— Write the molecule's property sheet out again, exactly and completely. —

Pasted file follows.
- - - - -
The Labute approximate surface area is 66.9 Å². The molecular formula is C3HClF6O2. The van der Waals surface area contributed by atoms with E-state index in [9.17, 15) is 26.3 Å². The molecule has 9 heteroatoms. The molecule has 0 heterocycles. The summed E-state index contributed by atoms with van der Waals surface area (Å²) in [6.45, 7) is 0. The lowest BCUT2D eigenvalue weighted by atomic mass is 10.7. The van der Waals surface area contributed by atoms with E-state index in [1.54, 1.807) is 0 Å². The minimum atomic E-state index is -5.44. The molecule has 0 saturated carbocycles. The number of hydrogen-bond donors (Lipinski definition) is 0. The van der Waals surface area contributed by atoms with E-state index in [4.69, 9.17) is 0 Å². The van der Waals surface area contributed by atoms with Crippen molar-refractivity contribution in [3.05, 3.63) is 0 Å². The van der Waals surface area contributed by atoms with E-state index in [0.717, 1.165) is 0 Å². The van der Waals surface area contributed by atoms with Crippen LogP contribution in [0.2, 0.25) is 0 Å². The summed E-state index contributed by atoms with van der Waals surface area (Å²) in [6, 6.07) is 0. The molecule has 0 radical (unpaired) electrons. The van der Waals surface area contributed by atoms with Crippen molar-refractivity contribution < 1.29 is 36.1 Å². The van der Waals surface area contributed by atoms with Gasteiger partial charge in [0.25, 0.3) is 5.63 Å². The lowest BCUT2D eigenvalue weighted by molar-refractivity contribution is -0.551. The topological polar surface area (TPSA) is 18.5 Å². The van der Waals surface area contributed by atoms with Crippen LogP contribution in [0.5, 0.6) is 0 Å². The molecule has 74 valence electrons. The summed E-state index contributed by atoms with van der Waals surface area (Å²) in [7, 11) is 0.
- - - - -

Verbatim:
The Labute approximate surface area is 66.9 Å². The molecular formula is C3HClF6O2. The van der Waals surface area contributed by atoms with E-state index in [9.17, 15) is 26.3 Å². The molecule has 9 heteroatoms. The molecule has 0 heterocycles. The summed E-state index contributed by atoms with van der Waals surface area (Å²) in [6.45, 7) is 0. The lowest BCUT2D eigenvalue weighted by atomic mass is 10.7. The van der Waals surface area contributed by atoms with E-state index in [1.54, 1.807) is 0 Å². The minimum atomic E-state index is -5.44. The molecule has 0 saturated carbocycles. The number of hydrogen-bond donors (Lipinski definition) is 0. The van der Waals surface area contributed by atoms with E-state index in [4.69, 9.17) is 0 Å². The van der Waals surface area contributed by atoms with Crippen molar-refractivity contribution in [3.05, 3.63) is 0 Å². The van der Waals surface area contributed by atoms with E-state index in [0.717, 1.165) is 0 Å². The van der Waals surface area contributed by atoms with Crippen LogP contribution in [0.2, 0.25) is 0 Å². The summed E-state index contributed by atoms with van der Waals surface area (Å²) in [6, 6.07) is 0. The molecule has 0 radical (unpaired) electrons. The van der Waals surface area contributed by atoms with Crippen molar-refractivity contribution < 1.29 is 36.1 Å². The van der Waals surface area contributed by atoms with Gasteiger partial charge in [0.25, 0.3) is 5.63 Å². The lowest BCUT2D eigenvalue weighted by molar-refractivity contribution is -0.551. The topological polar surface area (TPSA) is 18.5 Å². The van der Waals surface area contributed by atoms with Crippen LogP contribution in [0.5, 0.6) is 0 Å². The molecule has 74 valence electrons. The summed E-state index contributed by atoms with van der Waals surface area (Å²) in [7, 11) is 0.